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Your Future Workforce Is Not Still in High School

By Mary Lloyd

When the economy finally bounces back, the notion that you can hire entry level workers and wait while they learn the ropes won't be with it. At least not if you want to stay competitive.

Hiring workers fresh out of school and training them the way you want them trained has been the primary workforce development strategy for more than a century. But as we learn to compete in the global marketplace, maintaining the same work force on an ongoing basis is going to become a major liability. And waiting for new talent to get up to speed could cost you significant market erosion.

The reality of this evolution has been acknowledged by human resource strategists and futurists more and more of late. The most recent is Carleen MacKay who released her Fearless Forecasts for 2011 a few days ago. She included this assessment of the labor situation:

Temporary payrolls increased for virtually all of 2010 and part-time opportunities surged in 2010. When individuals are not needed full-time, they will not be hired full-time from this point forward.

That may seem like a yawner to you, but you might want to take a closer look. If you don't keep a new hire on staff all the time, how are you going to get them up to speed? And if you do keep them on-board, are you getting the best bang for your labor buck with that approach?

The times they are a changin'.

Savvy work force planners are already thinking in terms of temp agency support, contingency workers, and a flexible labor pool. And the really smart ones are looking at the fully developed talent that's on the other end of the spectrum from "new kids." If you're going thrive with a flexible workforce, it will be because your workers already know what they're doing and do it well the minute they step back onto the job. That means you'd be wise to look at the retired and about-to-be-retired when you hunt for talent.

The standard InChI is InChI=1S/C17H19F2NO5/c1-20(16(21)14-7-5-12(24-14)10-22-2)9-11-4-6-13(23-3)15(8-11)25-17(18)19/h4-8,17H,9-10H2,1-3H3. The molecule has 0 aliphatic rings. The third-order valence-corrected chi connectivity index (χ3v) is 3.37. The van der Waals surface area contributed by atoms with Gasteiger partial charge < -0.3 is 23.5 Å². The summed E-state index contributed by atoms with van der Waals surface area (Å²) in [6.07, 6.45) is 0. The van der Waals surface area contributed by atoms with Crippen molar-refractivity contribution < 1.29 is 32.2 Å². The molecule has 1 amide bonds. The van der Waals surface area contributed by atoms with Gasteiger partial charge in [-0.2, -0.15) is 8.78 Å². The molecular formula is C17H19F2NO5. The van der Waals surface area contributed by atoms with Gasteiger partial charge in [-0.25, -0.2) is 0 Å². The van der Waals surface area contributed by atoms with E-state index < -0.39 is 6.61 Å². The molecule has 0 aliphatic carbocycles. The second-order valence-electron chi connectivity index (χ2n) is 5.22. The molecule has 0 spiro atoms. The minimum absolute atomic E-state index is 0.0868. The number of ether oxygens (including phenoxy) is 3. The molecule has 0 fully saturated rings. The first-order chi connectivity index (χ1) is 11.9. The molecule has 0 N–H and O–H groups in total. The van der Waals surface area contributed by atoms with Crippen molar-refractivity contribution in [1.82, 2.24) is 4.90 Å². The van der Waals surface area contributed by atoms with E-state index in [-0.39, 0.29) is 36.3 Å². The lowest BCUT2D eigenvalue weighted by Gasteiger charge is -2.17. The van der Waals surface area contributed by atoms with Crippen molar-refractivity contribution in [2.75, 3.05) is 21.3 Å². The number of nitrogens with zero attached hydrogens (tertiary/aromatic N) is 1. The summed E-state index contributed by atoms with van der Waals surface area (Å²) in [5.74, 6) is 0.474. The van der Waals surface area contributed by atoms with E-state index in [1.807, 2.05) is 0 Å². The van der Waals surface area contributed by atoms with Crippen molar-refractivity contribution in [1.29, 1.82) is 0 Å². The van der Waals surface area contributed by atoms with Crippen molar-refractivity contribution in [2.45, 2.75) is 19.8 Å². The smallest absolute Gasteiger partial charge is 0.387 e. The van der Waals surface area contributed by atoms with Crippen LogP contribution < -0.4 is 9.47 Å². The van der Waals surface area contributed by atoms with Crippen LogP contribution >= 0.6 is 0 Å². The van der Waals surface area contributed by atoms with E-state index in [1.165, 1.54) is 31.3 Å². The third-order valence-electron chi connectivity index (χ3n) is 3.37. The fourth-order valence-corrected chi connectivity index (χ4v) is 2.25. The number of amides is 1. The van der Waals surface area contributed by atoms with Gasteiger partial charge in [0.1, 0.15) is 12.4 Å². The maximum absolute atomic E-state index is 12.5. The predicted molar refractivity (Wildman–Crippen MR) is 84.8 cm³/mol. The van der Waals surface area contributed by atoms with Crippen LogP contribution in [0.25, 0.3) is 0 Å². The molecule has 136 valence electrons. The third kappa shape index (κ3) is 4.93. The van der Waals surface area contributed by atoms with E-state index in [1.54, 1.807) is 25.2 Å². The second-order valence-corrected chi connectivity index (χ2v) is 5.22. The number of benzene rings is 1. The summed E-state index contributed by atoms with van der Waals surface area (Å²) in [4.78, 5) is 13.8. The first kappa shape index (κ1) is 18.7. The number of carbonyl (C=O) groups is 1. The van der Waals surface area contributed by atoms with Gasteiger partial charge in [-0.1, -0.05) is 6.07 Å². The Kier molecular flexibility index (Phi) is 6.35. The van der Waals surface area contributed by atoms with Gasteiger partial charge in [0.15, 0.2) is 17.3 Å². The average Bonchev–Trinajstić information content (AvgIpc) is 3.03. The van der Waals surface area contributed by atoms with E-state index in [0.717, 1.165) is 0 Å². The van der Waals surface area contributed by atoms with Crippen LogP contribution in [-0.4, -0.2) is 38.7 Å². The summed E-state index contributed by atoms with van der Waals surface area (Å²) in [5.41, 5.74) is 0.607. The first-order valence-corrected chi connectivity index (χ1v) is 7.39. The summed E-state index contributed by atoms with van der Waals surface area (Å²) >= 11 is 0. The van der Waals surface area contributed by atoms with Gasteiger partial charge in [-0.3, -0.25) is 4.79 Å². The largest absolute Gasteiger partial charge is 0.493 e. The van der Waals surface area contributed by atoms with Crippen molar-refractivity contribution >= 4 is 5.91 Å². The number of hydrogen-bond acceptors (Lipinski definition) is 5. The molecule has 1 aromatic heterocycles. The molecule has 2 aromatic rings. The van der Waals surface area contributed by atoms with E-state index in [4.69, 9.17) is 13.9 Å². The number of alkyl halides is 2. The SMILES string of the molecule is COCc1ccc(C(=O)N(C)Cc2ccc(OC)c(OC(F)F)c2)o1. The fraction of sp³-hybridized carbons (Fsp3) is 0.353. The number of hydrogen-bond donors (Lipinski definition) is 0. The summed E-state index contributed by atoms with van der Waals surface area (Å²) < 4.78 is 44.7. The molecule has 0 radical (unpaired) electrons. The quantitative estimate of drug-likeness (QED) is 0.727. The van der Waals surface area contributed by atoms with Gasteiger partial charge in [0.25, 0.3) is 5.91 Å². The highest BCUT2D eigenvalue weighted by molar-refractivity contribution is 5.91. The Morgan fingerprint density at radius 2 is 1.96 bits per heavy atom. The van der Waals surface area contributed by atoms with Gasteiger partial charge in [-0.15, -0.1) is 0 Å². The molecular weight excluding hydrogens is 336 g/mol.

A study of boomers done in 2005-before the financial meltdown-found that the vast majority of them wanted to continue to work after they retired. Forty-two percent want to cycle in and out of work. Hmmm….do we have a match here?

But how do you find the right talent from this group?

First, be sure you know what you're about to lose when any of your own employees start talking retirement. How much knowledge is at stake? What kind of business relationships are going to go away? What's that going to do to your bottom line? If the volume is substantial, you may want to look at creating a special program for getting these people to continue to work on a flexible basis. You might be farther ahead having them carry a three-quarter or even half-time workload than hiring "cheap" entry level replacements and then spending resources training them.

Even if you've found a way to keep your own experienced employees for a good many years yet, be on the lookout for superstars who've left the workforce from other companies. Outstanding workers who lost jobs when decent companies went bankrupt or folded a division or subsidiary are an excellent find. Maybe you'll discover that hidden gem at an association meeting. Perhaps that person will surface by commenting on a relevant blog that you've been following. When you see good established talent, think "How can we attract this?" Many are interested in the same thing you want to achieve-doing the work they're so good at, but not all day every day all year long.

Maybe working with a temp agency is the right strategy-much as that takes cash. But you might be able to work with the appropriate association or labor union instead to create pilot programs with innovative work arrangements for this kind of employee. This stuff will be commonplace eventually, but if you get in on the front end, you get the best of the best because you were the first one to notice and ask if they're interested.

Expecting business to resume exactly as it was functioning once we move beyond this recession is unrealistic. The easy, everyday, read-it-from-the-procedures manual stuff that new hires can do will be outsourced to foreign shores or just plain automated more and more by those who want to thrive. To get a competitive advantage, start to stockpile talent that's already polished and capable of dealing with the toughest problems-talent that doesn't need or want to work a conventional fulltime job. Then use it when you need it. That enviable collection of competence will keep you miles ahead of your competition-no matter how elaborate their customer service function is in Mumbai.